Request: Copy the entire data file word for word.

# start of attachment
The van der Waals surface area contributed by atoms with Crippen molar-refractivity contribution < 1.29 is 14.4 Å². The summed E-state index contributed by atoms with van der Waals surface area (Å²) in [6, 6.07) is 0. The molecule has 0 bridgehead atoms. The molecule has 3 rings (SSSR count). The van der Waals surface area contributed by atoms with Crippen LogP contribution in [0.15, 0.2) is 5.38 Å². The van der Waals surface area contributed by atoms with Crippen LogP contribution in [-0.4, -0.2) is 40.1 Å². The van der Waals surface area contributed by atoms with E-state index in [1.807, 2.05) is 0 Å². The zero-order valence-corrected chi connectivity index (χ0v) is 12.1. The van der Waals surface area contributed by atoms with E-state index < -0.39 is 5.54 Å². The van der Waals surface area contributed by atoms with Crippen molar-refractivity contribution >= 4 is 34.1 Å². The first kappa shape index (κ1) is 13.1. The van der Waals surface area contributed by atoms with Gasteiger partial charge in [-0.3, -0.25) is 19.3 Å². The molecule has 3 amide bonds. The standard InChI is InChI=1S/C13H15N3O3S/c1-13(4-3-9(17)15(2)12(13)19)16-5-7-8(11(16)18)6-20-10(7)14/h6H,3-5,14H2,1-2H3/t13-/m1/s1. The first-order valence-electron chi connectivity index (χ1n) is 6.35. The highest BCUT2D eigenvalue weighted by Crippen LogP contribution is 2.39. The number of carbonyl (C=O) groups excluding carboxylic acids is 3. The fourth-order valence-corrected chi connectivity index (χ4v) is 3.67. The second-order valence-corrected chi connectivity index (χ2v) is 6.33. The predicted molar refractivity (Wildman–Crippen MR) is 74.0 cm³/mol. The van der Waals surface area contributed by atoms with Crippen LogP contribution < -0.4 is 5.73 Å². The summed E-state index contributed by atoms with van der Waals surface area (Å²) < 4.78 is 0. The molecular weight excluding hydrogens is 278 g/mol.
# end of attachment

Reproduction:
The van der Waals surface area contributed by atoms with Crippen molar-refractivity contribution < 1.29 is 14.4 Å². The summed E-state index contributed by atoms with van der Waals surface area (Å²) in [6, 6.07) is 0. The molecule has 0 bridgehead atoms. The molecule has 3 rings (SSSR count). The van der Waals surface area contributed by atoms with Crippen LogP contribution in [0.15, 0.2) is 5.38 Å². The van der Waals surface area contributed by atoms with Crippen LogP contribution in [-0.4, -0.2) is 40.1 Å². The van der Waals surface area contributed by atoms with E-state index in [1.807, 2.05) is 0 Å². The zero-order valence-corrected chi connectivity index (χ0v) is 12.1. The van der Waals surface area contributed by atoms with E-state index < -0.39 is 5.54 Å². The van der Waals surface area contributed by atoms with Crippen molar-refractivity contribution >= 4 is 34.1 Å². The first kappa shape index (κ1) is 13.1. The van der Waals surface area contributed by atoms with Gasteiger partial charge in [-0.3, -0.25) is 19.3 Å². The molecule has 3 amide bonds. The standard InChI is InChI=1S/C13H15N3O3S/c1-13(4-3-9(17)15(2)12(13)19)16-5-7-8(11(16)18)6-20-10(7)14/h6H,3-5,14H2,1-2H3/t13-/m1/s1. The first-order valence-electron chi connectivity index (χ1n) is 6.35. The highest BCUT2D eigenvalue weighted by Crippen LogP contribution is 2.39. The number of carbonyl (C=O) groups excluding carboxylic acids is 3. The fourth-order valence-corrected chi connectivity index (χ4v) is 3.67. The second-order valence-corrected chi connectivity index (χ2v) is 6.33. The predicted molar refractivity (Wildman–Crippen MR) is 74.0 cm³/mol. The van der Waals surface area contributed by atoms with Crippen LogP contribution < -0.4 is 5.73 Å². The summed E-state index contributed by atoms with van der Waals surface area (Å²) < 4.78 is 0. The molecular weight excluding hydrogens is 278 g/mol.